Vermont Department of Environmental Conservation

Lake Champlain (file photo)
Pat Bradley/WAMC

The Vermont Department of Environmental Conservation is inviting people to comment at a series of public meetings on water quality improvement projects designed to help clean up Lake Champlain.

Friends of the Winooski River / Vermont Department of Environmental Conservation

Vermont Governor Phil Scott and other state officials have launched Vermont Clean Water Week to highlight efforts to clean up water in the state such as Lake Champlain and to celebrate the state's waterways.

A geologist in Vermont is gathering data to help build a 3-D map of the ground underneath Bennington to try to understand how the potentially cancer causing chemical PFOA may be moving through groundwater.

Storm Drain
Robert Lawton/Wikimedia

The Vermont Department of Environmental Conservation is seeking to find and eliminate potential sources of water pollution in the White River watershed.

Drops of water
Pixabay/Public Domain

The U.S. Environmental Protection Agency estimates the five-year cost of cleaning up Vermont waters is about $154 million.

USDA/Wikimedia Commons - Public Domain

The commissioner of the Vermont Department of Environmental Conservation says officials are preparing a letter to respond to concerns about the quality of water in a Northeast Kingdom lake.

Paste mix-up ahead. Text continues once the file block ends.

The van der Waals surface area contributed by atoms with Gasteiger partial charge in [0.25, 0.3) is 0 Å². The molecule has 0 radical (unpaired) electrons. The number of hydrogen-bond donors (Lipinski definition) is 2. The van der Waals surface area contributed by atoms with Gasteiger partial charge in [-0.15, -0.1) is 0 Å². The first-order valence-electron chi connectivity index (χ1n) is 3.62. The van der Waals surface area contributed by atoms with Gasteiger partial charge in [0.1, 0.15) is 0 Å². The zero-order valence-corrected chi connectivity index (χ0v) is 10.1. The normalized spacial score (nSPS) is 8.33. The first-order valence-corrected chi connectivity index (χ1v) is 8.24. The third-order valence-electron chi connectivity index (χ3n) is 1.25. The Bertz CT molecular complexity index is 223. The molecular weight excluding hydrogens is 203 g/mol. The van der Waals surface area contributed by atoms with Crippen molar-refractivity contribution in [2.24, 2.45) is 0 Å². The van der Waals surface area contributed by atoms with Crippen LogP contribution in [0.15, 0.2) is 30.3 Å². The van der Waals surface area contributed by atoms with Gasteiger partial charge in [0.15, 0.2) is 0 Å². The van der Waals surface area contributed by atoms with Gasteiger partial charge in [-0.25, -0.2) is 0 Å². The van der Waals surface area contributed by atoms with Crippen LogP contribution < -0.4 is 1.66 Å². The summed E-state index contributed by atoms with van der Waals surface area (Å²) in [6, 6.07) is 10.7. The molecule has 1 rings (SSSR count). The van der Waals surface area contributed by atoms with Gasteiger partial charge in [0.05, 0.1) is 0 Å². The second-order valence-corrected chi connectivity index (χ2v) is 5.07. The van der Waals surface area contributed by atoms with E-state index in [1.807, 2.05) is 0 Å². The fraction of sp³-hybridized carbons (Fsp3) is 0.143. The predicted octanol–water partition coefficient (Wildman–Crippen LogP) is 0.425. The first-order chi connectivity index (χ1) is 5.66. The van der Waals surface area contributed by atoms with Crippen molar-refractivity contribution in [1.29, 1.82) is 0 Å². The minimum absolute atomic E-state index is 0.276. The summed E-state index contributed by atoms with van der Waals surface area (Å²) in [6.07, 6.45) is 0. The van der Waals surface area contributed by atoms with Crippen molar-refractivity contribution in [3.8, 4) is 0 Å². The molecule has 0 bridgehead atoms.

WAMC/Pat Bradley

Regional representatives from the Environmental Protection Agency and officials from Vermont state agencies outlined proposed plans to control phosphorus runoff into Lake Champlain to key House leaders Wednesday.

Picture of a judge's gavel
WikiMedia Commons

The Vermont Attorney General's office says the Department of Environmental Conservation of the Agency of Natural Resources is paying $12,000 in civil penalties and $6,000 for an environmental project to settle violations of state hazardous waste disposal rules.

The Vermont Department of Environmental Conservation has issued new storm water permits to thirteen communities and three institutions to help control runoff in the Lake Champlain watershed.  There are some concerns that the remediation timetable is too long.

The Vermont Department of Environmental Conservation is working to reduce water pollution in the Lake Champlain watershed by requiring a number of municipalities and other groups to do more to control storm water runoff.

The new permit requires 13 communities, the University of Vermont, the Burlington International Airport and the state Transportation Agency to develop storm water management plans to reduce the amount of polluted runoff that flows into streams, rivers, ponds and lakes.